An Easy Guide to Learning Arcado-Cypriot Linear C & I mean easy!: Click to ENLARGE If any of you out there have already mastered either Minoan Linear A or Mycenaean Linear B or both, Arcado-Cypriot Linear C is likely to come as a bit of a shock. Although the phonetic values of the syllabograms in Linear C are identical to their Linear B counterparts, with very few exceptions, the appearance of Linear C syllabograms is almost always completely at odds with their Linear B counterparts, again with very few exceptions. If this sounds confusing, allow me to elucidate. A: Appearance of Linear B & Linear C Syllabograms. Linear C syllabograms look like this. If you already know Linear B, you are probably saying to yourself, What a mess!, possibly even aloud. I can scarcely blame you. But courage, courage, all is not lost. Far from it. Click to ENLARGE: Only the following syllabograms look (almost) alike in both Mycenaean Linear B & Arcado-Cypriot Linear C [see (a) below]: NA PA TA * SE * LO * PO * * There is a slight difference between those syllabograms marked with an asterisk * DA in Linear B is identical to TA in Linear C because Linear C has no D + vowel series, but uses the T + vowel series instead. SE in Linear B has 3 vertical strokes, whereas in Linear C it has only 2. RO in Linear B is identical to LO in Linear C. While Linear C has both and R + vowel series, it uses the L + vowel series as the equivalent of the Linear B R series. PO stands vertically in Linear B, but is slanted about 30 degrees to the right in Linear C. All other syllabograms in these two syllabaries are completely dissimilar; so you might think you are on your own to learn the rest of them in Linear C. But in fact, you are not. I can help a lot. See below, after the section on the Phonetic Values of Linear B & Linear C Syllabograms. B: Phonetic Values of Mycenaean Linear B & Arcado-Cypriot Linear C Syllabograms: Here the reverse scenario applies. Once you have mastered all of the Linear C syllabograms by their appearance, you can rest pretty much assured that the phonetic values of almost all syllabograms in both syllabaries are identical, with very few exceptions. Even in those instances where their phonetic values appear not to be identical, they are in fact identical, for all intents and purposes. This is because the ancient Greek dialects were notorious for wide variations in pronunciation, ergo in orthography. Anyone at all familiar with ancient Greek dialects can tell you that the pronunciation and spelling of an identical document, were there ever any such beast, would vary markedly from, say, Arcado-Cypriot to Dorian to Attic alphabetic. I can hear some of you protest, “What do you mean, the Arcado-Cypriot alphabet? I thought the script for Arcado-Cypriot was the syllabary Linear C.” You would be only half right. In fact, the Arcadians and Cypriots wrote their documents either in Linear or in their version of the ancient Greek alphabet, or in both at the same time. This is the case with the famous Idalion decree, composed in the 5th. Century BCE: Click to ENLARGE The series of syllabograms beginning with the consonant R + any of the vowels A E I O & U is present in Mycenaean Linear B. However, the series of syllabograms beginning with the consonant L + any of the vowels A E I O & U is entirely absent from Mycenaean Linear B, while Arcado-Cypriot Linear C has a series of syllabograms for both of the semi-consonants L & R. It rather looks like the Arcadians & Cypriots had already made the clear distinction between the semi-vowels L & R, firmly established and in place with the advent of the earliest form of the ancient Greek alphabet, which sported separate semi-vowels for L & R. Likewise, the series of syllabograms beginning with the consonant Q + any of the vowels A E I & O is present in Mycenaean Linear B, but entirely absent from Arcado-Cypriot Linear C. Conversely, the series of syllabograms beginning with the consonant X + the vowels A or E (XA & XE) is entirely absent from in Mycenaean Linear B, but present in Arcado-Cypriot Linear C. For the extremely significant socio-cultural linguistic explanation for this apparent paradox (I say, apparent, because it is in fact unreal), we shall have to defer to the next post. WARNING! Always be on your guard never to confuse Linear B & Linear C syllabograms which look (almost exactly) alike – the sole exceptions being NA PA TA SE LO & PO, since you can be sure that their phonetic values are completely at odds. Various strategies you can resort to in order to master Linear C fast! (a) The Linear B & Linear C syllabograms NA PA TE SE LO & PO are virtually the same, both in appearance and in pronunciation.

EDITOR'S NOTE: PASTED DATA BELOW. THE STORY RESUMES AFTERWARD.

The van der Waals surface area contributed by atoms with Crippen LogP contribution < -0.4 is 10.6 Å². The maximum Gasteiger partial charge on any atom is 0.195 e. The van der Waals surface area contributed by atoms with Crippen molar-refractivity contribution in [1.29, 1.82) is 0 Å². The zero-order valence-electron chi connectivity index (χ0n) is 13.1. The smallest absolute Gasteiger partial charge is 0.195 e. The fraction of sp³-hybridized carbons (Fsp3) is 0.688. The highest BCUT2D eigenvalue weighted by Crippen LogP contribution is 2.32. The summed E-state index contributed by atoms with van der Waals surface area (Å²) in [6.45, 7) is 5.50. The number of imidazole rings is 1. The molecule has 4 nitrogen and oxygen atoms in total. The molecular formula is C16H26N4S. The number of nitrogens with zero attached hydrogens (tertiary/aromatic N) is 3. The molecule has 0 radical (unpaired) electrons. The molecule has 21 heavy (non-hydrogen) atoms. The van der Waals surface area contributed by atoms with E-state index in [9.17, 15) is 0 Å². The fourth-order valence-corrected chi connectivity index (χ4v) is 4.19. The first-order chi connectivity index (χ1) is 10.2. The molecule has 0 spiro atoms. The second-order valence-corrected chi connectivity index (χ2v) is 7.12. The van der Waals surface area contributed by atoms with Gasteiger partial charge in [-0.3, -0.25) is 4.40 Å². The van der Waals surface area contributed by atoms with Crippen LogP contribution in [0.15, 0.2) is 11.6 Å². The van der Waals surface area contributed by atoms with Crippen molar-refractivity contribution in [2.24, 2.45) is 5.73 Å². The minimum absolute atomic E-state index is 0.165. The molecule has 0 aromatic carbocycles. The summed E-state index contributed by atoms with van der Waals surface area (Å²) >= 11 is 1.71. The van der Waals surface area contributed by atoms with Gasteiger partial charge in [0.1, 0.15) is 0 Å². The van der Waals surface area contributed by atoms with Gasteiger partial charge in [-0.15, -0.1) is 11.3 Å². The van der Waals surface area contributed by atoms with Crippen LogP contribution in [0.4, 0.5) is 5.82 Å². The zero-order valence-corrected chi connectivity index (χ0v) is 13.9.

(b) Taking advantage of the real or fortuitous resemblance of several syllabograms to one another & (c) Geometric Clustering: Click to ENLARGE What is really astonishing is that the similarities between the syllabograms on the second line & their geometric clustering on the third are identical! So no matter which approach you adopt (b) or (c) or both for at least these syllabograms, you are a winner. Failing these approaches, try (d) Mnemonics: For instance, we could imagine that RO is a ROpe, PE = Don’t PEster me!, SA = SAve $, TO is TOFu etc. or we could even resort to (e) Imagery! For instance, we could imagine that A E & I are a series of stars, RI NI & KE all look like variations on the letter E, that LE is the symbol for infinity, WE is an iron bar etc. For Mnemonics & Imagery, I am not suggesting that you follow my own arbitrary interpretations, except perhaps for LE, which is transparent. Take your imagination where it leads you. Finally (f) the really great news is that the Linear C syllabary abandoned homophones, logograms and ideograms, doing away with them lock-stock-and-barrel. This should come as no surprise to anyone familiar with the Minoan Linear A & Mycenaean Linear B syllabaries. The first had so many syllabograms, homophones, logograms and ideograms that it can be a real pain in the butt to learn Linear A. Mycenaean Linear B greatly simplified the entire mess, reducing the number and complexity of syllabograms & homophones, but unfortunately retaining well over a hundred logograms and ideograms, which are equally a pain in the you know what. In other words, the process of greater and greater simplication was evolutionary. This phenomenon is extremely common across the spectrum of world languages. What the Linear C scribes agreed upon, the complete elimination of anything but syllabograms, was the last & greatest evolutionary phase in the development of the Minoan-Greek syllabaries before the Greeks finally reduced even Linear C to its own variable alphabet of some 24-27 letters, depending on the dialect. But even the 3 syllabaries, Linear A, B & C, all had the 5 vowels, A E I O & U, which already gave them an enormous advantage over almost all other ancient scripts, none of which had vowels, with the sole exception of Sanskrit, as far as I know. That alone was quite an achievement. If you have not yet mastered the Linear B syllabary, it goes without saying that all of these techniques can be applied to it. The same goes for the Minoan Linear A syllabary, though perhaps to a lesser extent. The Real Potential for Extrapolation of these Principles to Learning any Script: Moreover, at the most general level for learning linguistic scripts, ancient or modern, whether they be based on pictographs, ideograms alone (as with some Oriental languages, such as Chinese, Japanese & Korean, at least when they resorted to the Kanji script), or any combination of ideograms, logograms & syllabograms (all three not necessarily being present) or even alphabetic, they will almost certainly stand the test of the practical validity of any or all of these approaches for learning any such script. I have to wonder whether or not most linguists have ever considered the practical implications of the combined application of all of these principles, at least theoretically. Allow me to conclude with this telling observation. Children especially, even from the age of 2 & a half to 3 years old, would be especially receptive to all of these techniques, which would ensure a rapid assimilation of any script, even something as simple as an alphabet of anywhere from 24 letters (Italian) to Russian Cyrillic (33 letters), as I shall clearly demonstrate with both the modern Greek & Latin alphabet a little later this month. PS. If any of you are wondering, as I am sure many of you who are familiar with our blog must be, I have an extremely associative, cross-correlative mind, a rather commonplace phenomenon among polyglot linguists, such as myself. In fact, my thinking can run in several directions, by which I mean I frequently process one set of cross-correlative associations, only to consider another and another, each in quite different directions from the previous. If that sounds like something Michael Ventris did, it is because that is precisely what he did to decipher almost all of Mycenaean Linear B - almost all, but not quite. As for the remaining 10 % or so which has so far defied decipherment, I promise you you are in for a great surprise very soon, perhaps as early as the spring of 2015, when my research colleague, Rita Roberts, and I shall be publishing an in-depth research paper in PDF on the Internet - a study which is to announce a major breakthrough in the further decipherment of Linear B. Those of you who frequent this blog on a regular basis already know what we are up to. As for those of you who are not regular visitors, if you read all the posts under the rubric, Supersyllabograms (at the top of this page), you are going to find out anyway. Richard